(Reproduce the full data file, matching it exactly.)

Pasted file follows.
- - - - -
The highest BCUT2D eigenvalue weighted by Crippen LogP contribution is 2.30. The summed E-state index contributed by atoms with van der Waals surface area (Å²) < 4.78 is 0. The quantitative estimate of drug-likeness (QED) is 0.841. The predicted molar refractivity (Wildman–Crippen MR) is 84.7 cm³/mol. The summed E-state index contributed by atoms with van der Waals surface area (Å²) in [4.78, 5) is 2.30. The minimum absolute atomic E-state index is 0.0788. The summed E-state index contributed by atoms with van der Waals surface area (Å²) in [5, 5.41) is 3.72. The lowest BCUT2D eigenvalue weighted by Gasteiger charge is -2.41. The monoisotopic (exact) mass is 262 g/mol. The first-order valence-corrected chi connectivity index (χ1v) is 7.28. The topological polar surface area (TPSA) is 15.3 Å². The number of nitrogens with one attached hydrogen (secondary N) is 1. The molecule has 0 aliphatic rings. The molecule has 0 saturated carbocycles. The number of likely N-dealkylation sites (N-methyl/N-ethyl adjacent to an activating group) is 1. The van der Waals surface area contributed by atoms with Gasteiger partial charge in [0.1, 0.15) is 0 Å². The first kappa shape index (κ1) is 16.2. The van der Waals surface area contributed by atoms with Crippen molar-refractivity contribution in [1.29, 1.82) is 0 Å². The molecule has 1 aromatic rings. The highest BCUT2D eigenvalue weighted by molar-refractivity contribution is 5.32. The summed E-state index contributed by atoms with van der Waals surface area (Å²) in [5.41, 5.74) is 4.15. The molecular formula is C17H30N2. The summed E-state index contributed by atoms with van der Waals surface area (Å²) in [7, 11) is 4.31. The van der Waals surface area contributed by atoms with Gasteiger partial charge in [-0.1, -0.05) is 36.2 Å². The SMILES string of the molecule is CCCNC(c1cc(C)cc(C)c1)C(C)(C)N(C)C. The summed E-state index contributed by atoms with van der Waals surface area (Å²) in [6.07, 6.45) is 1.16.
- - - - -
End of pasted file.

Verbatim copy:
The highest BCUT2D eigenvalue weighted by Crippen LogP contribution is 2.30. The summed E-state index contributed by atoms with van der Waals surface area (Å²) < 4.78 is 0. The quantitative estimate of drug-likeness (QED) is 0.841. The predicted molar refractivity (Wildman–Crippen MR) is 84.7 cm³/mol. The summed E-state index contributed by atoms with van der Waals surface area (Å²) in [4.78, 5) is 2.30. The minimum absolute atomic E-state index is 0.0788. The summed E-state index contributed by atoms with van der Waals surface area (Å²) in [5, 5.41) is 3.72. The lowest BCUT2D eigenvalue weighted by Gasteiger charge is -2.41. The monoisotopic (exact) mass is 262 g/mol. The first-order valence-corrected chi connectivity index (χ1v) is 7.28. The topological polar surface area (TPSA) is 15.3 Å². The number of nitrogens with one attached hydrogen (secondary N) is 1. The molecule has 0 aliphatic rings. The molecule has 0 saturated carbocycles. The number of likely N-dealkylation sites (N-methyl/N-ethyl adjacent to an activating group) is 1. The van der Waals surface area contributed by atoms with Gasteiger partial charge in [0.1, 0.15) is 0 Å². The first kappa shape index (κ1) is 16.2. The van der Waals surface area contributed by atoms with Crippen molar-refractivity contribution in [1.29, 1.82) is 0 Å². The molecule has 1 aromatic rings. The highest BCUT2D eigenvalue weighted by molar-refractivity contribution is 5.32. The summed E-state index contributed by atoms with van der Waals surface area (Å²) in [5.41, 5.74) is 4.15. The molecular formula is C17H30N2. The summed E-state index contributed by atoms with van der Waals surface area (Å²) in [7, 11) is 4.31. The van der Waals surface area contributed by atoms with Gasteiger partial charge in [-0.1, -0.05) is 36.2 Å². The SMILES string of the molecule is CCCNC(c1cc(C)cc(C)c1)C(C)(C)N(C)C. The summed E-state index contributed by atoms with van der Waals surface area (Å²) in [6.07, 6.45) is 1.16.